What draws people year after year to Little Cayman? The diving. Colorful reefs, an abundance of marine life, and high walls. The island is known as one of the top diving destinations and is said to be the most photographed out of all other Caribbean islands.
Along with the breathtaking diving, the 10-mile-long island is a perfect peaceful getaway. The small island offers a quiet atmosphere with soft, white sand beaches and turquoise blue water. This remote island provides all day relaxation on the surface with all of the excitement lying beneath the water.
Little Cayman is one of three islands that make up the Cayman Islands in the Caribbean Sea. The island is approximately 60 miles northeast of Grand Cayman and five miles west of Cayman Brac.
What To Expect
Originally known as “Las Tortugas” (The Turtles), Little Cayman is blessed with an abundance of marine life. Turtles, of course, are a common sight as are eagle rays, angelfish, reef sharks and groupers. Towering high above the ocean floors stands two amazing wall systems. Jackson Point and Bloody Bay Wall. Each provides luscious coral and sponges with a variety of tunnels and turns to explore. As you descend toward the ocean floor, you will be surrounded by immense beauty and blue waters.
You might see:
- Spotted eagle rays
- Nassau grouper
- Hawksbill and green turtles year-round
- Loggerhead turtles
- Sharks (7 species)
Recommended Specialty Courses
- Underwater photography
- Perfect buoyancy
- Boat diving
Little Cayman is a small, Caribbean Island with a population that is more of a tight knit community. The island is unique because it is isolated from anthropogenic influences, making it a biologically diverse above and below the surface.
Booby Pond Nature Reserve
Take a trip to Booby Pond Nature Reserve to see approximately 4,000 Red-footed Boobies, one of the largest colonies in the region. The area is also home to swooping frigatebirds and attracts West Indian Whistling Ducks. Bird watching enthusiasts will enjoy this serene reserve with a chance to see thousands of these incredible animals.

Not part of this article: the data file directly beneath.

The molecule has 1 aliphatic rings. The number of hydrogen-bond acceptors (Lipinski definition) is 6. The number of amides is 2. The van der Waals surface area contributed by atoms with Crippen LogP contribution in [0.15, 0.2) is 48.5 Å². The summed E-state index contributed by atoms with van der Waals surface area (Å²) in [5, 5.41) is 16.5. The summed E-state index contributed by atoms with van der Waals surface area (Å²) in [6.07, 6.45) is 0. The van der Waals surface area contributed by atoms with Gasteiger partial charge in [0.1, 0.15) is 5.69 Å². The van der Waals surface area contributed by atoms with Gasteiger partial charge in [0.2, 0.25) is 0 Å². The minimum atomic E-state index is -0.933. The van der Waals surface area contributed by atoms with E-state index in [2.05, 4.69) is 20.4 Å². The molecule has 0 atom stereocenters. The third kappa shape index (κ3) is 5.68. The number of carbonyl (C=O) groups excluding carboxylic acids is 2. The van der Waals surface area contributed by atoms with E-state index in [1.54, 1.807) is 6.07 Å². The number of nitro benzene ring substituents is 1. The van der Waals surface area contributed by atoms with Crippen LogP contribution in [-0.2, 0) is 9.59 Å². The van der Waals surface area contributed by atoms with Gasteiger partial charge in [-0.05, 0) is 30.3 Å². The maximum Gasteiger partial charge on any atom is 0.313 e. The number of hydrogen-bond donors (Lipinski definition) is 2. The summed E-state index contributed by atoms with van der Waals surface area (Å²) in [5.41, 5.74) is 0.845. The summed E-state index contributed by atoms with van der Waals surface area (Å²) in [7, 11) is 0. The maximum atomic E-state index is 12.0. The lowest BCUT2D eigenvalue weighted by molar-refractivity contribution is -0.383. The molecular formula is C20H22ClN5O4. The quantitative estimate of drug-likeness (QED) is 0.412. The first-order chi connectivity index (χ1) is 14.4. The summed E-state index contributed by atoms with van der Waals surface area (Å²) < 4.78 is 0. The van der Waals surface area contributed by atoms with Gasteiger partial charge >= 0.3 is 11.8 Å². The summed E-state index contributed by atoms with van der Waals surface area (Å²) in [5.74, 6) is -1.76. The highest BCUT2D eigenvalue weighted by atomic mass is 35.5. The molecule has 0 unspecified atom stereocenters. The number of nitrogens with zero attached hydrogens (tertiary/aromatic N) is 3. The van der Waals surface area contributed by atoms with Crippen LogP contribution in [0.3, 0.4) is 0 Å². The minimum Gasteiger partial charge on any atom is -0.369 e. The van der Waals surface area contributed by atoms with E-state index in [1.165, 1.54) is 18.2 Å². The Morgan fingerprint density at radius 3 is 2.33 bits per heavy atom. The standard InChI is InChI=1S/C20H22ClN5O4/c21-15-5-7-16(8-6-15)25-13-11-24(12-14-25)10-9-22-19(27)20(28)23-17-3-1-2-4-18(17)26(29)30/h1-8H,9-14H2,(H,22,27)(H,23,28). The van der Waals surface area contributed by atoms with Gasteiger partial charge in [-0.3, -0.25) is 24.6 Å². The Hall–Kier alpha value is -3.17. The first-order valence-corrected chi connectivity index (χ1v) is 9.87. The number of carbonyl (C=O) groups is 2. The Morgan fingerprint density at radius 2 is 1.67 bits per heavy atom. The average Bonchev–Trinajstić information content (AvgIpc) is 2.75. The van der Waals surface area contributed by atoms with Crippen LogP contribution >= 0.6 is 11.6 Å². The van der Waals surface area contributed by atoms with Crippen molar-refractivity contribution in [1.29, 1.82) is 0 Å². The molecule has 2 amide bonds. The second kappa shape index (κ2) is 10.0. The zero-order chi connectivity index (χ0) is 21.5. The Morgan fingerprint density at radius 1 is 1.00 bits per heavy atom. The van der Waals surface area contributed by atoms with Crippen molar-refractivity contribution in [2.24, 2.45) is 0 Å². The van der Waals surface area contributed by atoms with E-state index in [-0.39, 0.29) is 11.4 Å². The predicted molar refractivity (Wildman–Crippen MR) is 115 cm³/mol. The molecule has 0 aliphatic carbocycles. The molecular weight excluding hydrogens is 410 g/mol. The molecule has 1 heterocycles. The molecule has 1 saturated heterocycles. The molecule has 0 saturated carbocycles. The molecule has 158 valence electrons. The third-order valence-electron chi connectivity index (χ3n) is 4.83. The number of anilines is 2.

Kayak to Owen Island
For a fun afternoon adventure, rent some kayaks and head over to Owen Island, an uninhabited island off the southwest coast of Little Cayman. Owen Island can only be reached by sailing or kayaking, but the voyage is smooth sailing! The white sand beaches and gin clear water make for the perfect afternoon getaway.
Bloody Bay Wall Marine Park
For an unforgettable dive, visit Bloody Bay Wall Marine Park to dive the Bloody Bay Wall. Bloody Bay Wall has a dramatic drop-off of over 5,000 feet where sharks, Nassau groupers, stingrays and turtles can all be seen. The wall and surrounding waters are protected by marine park status allowing reef fishes, sea turtles, eagle rays, corals and more to flourish.
What prior travelers say
“I can’t imagine trying to coordinate these trips on my own. I have been diving with Diventures since 2013 and every single trip has been memorable.”
Know Before You Go
Dive insurance is required on all Diventures trips. We recommend purchasing DAN dive insurance.
Travel insurance is not required but is highly recommended for all Diventures trips. We recommend purchasing DAN trip insurance.
Must be valid 6 months beyond the dates of your trip.
The water in the Cayman Islands is, for the most part, safe to drink. Two desalination plants on Grand Cayman supply good-quality purified tap water to the entire West End, including Seven Mile Beach. If you can determine that you’re drinking desalinated water, then it’s safe to drink. Just ask.
Electricity on the Cayman Islands is 110-volt AC (60 cycles), so adapters or transformers are not required for U.S. appliances. Please turn off your television, lights and Air Conditioning when not in use to help us conserve power!
Etiquette & Customs
You should pay attention to dress code etiquette in the Cayman Islands, as it remains a “proper” British crown colony and its residents are often conservative in dress and manners. Avoid wearing bathing suits or scanty beachwear outside of beach areas and cruise ships. Cover up in public areas, especially on the streets of George Town. Visitors will want to wear smart casual tropical resort wear at most restaurants.
A government tourist tax of 13% is added to your hotel bill. A departure tax of CI$20 is also collected when you leave the Caymans; this tax is included in your plane fare. There is no tax on goods and services.
The legal drinking age is 18. Beer, wine, and liquor are sold at most grocery and convenience stores Monday to Saturday. It is legal to have an open container on the beach. Do not carry open containers of alcohol in your car or any public area that isn’t zoned for alcohol consumption. The police can fine you on the spot. Don’t even think about driving while intoxicated.
There is no need for visitors to exchange their US dollars for local currency. The US dollar is accepted throughout the islands. Major credit cards (with the exception of the Discover Card) and traveler’s checks are widely accepted.
Need help packing?
We can’t pack for you, but we can share our packing list and travel tips.